The aesthetics were brutal, too. The “33 racially segregated 11-story high-rises,” says Arch20, “appeared utterly alien to the surrounding low-lying buildings.” Pruitt-Igoe was eventually put out of its misery. Three buildings were blown up in 1972 – on television – with the remainder razed four years later, a little more than two decades after its first residents moved in.

Brooklyn’s Pink Houses – considered by Arch20 along with Cabrini-Green and Pruitt-Igoe as one of three “utterly unsuccessful public housing projects” – is a war zone. “​​If you want someone to shoot you dead, visit Pink Houses!” it noted.

Crime at the Louis Heaton Pink Houses is not some sad coincidence but a product of – yet again – scandalous disregard by government. Burned-out lights aren’t replaced in a timely manner, often leaving stairwells, which have to be used because the elevators routinely malfunction, dark and unsafe. One resident has complained that “Work does not get done until someone gets killed.”

The few and poorly placed security cameras and dim hallways give criminals an edge over residents. The New York Post reported some years ago that one resident who had to navigate the dark corridors was in the habit of shaking “her keys in the hallway” so people could “hear her coming.”

Then there are chronic hassles that are common to public housing. Insufficient heat and water not warm enough to bathe in have tested the residents of the 22 buildings and housing 1,500 units of the Pink Houses. These public housing projects are not outliers but vivid examples of what happens when government tries to be a landlord of last resort.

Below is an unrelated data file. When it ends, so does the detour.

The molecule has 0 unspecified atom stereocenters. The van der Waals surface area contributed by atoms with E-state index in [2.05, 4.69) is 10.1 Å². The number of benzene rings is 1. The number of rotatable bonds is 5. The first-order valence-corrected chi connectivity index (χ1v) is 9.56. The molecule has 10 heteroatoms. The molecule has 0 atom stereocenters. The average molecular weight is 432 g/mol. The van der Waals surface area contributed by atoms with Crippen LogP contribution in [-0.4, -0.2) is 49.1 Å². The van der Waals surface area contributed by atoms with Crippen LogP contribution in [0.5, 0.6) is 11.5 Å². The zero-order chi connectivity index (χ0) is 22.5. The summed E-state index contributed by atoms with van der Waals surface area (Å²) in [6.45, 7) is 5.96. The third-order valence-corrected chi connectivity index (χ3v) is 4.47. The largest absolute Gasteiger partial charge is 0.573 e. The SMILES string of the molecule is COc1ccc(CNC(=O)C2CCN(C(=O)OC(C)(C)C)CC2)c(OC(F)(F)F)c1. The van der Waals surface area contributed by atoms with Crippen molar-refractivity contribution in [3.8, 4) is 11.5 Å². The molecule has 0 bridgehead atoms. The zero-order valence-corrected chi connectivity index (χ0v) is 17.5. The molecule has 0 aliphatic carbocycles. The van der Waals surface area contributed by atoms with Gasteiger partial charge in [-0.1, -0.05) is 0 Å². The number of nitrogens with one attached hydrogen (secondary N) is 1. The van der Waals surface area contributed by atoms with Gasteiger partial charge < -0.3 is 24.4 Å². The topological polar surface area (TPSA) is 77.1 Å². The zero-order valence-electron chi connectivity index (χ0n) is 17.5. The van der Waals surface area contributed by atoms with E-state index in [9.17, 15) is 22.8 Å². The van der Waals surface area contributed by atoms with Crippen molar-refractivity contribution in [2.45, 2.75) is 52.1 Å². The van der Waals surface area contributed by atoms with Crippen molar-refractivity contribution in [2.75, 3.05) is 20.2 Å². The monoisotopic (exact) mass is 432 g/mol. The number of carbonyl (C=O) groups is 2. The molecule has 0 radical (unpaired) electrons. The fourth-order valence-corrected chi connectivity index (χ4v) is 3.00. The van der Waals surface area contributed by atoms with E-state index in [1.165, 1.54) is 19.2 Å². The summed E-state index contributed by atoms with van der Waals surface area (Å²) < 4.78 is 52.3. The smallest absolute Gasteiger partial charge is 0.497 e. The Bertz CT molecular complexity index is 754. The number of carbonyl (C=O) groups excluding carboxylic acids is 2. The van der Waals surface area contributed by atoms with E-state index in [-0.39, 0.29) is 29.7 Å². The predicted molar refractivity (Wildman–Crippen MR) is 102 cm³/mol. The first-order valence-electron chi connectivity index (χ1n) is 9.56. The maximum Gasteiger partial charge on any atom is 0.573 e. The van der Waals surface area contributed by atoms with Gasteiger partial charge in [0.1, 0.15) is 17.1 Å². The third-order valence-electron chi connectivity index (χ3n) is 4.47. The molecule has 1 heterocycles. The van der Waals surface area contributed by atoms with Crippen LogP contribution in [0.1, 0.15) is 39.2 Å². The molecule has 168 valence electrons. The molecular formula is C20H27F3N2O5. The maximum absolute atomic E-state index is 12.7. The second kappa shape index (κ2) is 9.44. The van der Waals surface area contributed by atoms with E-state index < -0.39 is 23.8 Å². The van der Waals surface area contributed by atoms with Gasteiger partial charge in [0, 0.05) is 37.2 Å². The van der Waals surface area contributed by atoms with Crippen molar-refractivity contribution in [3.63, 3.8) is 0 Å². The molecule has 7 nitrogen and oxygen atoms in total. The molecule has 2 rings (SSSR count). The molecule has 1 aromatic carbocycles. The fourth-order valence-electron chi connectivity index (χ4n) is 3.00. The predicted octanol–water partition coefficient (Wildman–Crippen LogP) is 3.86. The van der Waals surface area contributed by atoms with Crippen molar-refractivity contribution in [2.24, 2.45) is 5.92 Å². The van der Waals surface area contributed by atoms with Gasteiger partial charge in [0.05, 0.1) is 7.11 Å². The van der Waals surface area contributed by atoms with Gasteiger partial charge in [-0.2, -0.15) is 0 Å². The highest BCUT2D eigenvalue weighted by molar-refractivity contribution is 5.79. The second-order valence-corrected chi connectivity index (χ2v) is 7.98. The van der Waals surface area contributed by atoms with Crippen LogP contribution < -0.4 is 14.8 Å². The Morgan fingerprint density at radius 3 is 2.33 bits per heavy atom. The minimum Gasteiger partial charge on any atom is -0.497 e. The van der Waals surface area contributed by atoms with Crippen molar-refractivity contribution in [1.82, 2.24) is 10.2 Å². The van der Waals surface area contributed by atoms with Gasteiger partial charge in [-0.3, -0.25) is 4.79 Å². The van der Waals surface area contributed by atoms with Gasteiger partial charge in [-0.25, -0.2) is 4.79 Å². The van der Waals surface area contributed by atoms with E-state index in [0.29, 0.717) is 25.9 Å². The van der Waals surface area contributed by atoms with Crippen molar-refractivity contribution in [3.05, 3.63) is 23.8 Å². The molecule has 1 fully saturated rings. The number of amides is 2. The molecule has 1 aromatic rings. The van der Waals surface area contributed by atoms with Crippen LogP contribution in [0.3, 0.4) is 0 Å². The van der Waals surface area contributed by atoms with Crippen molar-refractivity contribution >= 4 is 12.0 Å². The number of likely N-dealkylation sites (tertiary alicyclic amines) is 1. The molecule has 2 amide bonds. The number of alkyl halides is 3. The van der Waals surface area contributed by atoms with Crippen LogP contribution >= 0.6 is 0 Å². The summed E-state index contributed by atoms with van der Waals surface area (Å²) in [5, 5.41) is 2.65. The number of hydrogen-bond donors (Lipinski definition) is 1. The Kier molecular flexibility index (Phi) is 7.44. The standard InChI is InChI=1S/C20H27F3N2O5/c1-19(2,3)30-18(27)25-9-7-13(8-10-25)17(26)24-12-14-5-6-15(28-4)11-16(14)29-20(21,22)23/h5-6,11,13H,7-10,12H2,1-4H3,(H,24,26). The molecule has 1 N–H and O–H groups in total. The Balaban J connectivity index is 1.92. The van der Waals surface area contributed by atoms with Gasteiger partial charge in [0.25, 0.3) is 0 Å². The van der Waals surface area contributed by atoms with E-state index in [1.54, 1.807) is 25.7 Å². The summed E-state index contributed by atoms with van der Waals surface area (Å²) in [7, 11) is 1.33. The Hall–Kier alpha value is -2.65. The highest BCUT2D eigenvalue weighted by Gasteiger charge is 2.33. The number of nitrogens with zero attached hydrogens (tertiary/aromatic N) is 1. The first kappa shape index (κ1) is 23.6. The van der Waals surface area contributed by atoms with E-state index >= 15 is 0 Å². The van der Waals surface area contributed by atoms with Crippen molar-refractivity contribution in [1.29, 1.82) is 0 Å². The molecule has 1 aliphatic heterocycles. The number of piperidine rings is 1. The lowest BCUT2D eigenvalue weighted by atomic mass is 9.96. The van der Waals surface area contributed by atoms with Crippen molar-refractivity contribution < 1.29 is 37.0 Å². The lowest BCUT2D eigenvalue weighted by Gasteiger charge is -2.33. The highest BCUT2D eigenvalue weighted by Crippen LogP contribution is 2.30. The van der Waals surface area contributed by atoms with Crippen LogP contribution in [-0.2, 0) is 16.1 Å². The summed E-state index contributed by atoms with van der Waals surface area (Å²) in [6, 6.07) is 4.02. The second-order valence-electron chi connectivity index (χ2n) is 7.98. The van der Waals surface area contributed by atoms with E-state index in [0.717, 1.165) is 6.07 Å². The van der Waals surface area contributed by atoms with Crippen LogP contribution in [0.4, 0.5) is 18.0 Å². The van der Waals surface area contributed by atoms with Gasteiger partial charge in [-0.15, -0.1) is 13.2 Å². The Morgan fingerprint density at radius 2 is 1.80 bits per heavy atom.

But then maybe governments have learned from decades of mistakes. After all, according to Lee, “social housing” in Singapore and Vienna show how it’s done.

Well, maybe not so much.

All is not “rosy with Singapore’s housing” model, says the Market Urbanist, and whatever its “successes” might be, they “are largely due to unique circumstances” which can’t be replicated in the United States. The socialist contours of Singapore’s system of “​​government ownership of land and management of buildings” has created conditions that have not been “good at producing affordable housing.”Meanwhile, the Vienna experience is turning bitter. Says Reason’s Christian Britschgi: “The sterling reputation of ‘Red Vienna’ is largely a mirage – a product of bad accounting, opaque bureaucracy, and the failure of social housing boosters to consider the extensive German-language literature examining the program’s failures.”

Like public housing the United States, Vienna’s arrangement suffers from the familiar maladies. The model, around for roughly a century, is “expensive, insecure, conflict-prone, bureaucratic, not transparent, [and] socially unjust,” say German researchers Harald Simons and Constantin Tielkes. Britschgi points to its “diminishing affordability, deteriorating quality, and funding shortfalls.” It is also a hub of cronyism, and contributes to market illiquidity similar to the way rent-control reduces available housing stock.

Housing functions the same way any market does when left alone by policymakers and regulators, which is to say it would efficiently allocate resources. Not everyone is happy with the outcomes produced by markets, but they are always better than government work.

Kerry Jackson is the William Clement Fellow in California Reform at the Pacific Research Institute.



Nothing contained in this blog is to be construed as necessarily reflecting the views of the Pacific Research Institute or as an attempt to thwart or aid the passage of any legislation.